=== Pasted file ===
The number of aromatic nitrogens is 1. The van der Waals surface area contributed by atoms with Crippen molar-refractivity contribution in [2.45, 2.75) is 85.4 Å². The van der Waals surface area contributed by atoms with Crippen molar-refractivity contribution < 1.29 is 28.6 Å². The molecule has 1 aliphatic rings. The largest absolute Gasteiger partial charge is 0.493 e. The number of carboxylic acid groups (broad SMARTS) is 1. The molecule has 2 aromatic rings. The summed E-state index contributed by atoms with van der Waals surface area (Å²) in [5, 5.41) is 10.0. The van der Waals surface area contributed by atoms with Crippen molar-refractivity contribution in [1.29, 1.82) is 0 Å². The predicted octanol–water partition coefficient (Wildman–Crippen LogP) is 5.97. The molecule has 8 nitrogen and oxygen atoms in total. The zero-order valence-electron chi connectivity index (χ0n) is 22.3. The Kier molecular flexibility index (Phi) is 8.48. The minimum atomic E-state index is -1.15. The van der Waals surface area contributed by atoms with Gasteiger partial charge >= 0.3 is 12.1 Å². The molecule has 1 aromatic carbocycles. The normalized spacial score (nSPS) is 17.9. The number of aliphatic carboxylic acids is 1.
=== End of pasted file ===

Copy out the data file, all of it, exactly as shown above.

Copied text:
The number of aromatic nitrogens is 1. The van der Waals surface area contributed by atoms with Crippen molar-refractivity contribution in [2.45, 2.75) is 85.4 Å². The van der Waals surface area contributed by atoms with Crippen molar-refractivity contribution < 1.29 is 28.6 Å². The molecule has 1 aliphatic rings. The largest absolute Gasteiger partial charge is 0.493 e. The number of carboxylic acid groups (broad SMARTS) is 1. The molecule has 2 aromatic rings. The summed E-state index contributed by atoms with van der Waals surface area (Å²) in [5, 5.41) is 10.0. The van der Waals surface area contributed by atoms with Crippen molar-refractivity contribution in [1.29, 1.82) is 0 Å². The predicted octanol–water partition coefficient (Wildman–Crippen LogP) is 5.97. The molecule has 8 nitrogen and oxygen atoms in total. The zero-order valence-electron chi connectivity index (χ0n) is 22.3. The Kier molecular flexibility index (Phi) is 8.48. The minimum atomic E-state index is -1.15. The van der Waals surface area contributed by atoms with Gasteiger partial charge >= 0.3 is 12.1 Å². The molecule has 1 aromatic carbocycles. The normalized spacial score (nSPS) is 17.9. The number of aliphatic carboxylic acids is 1.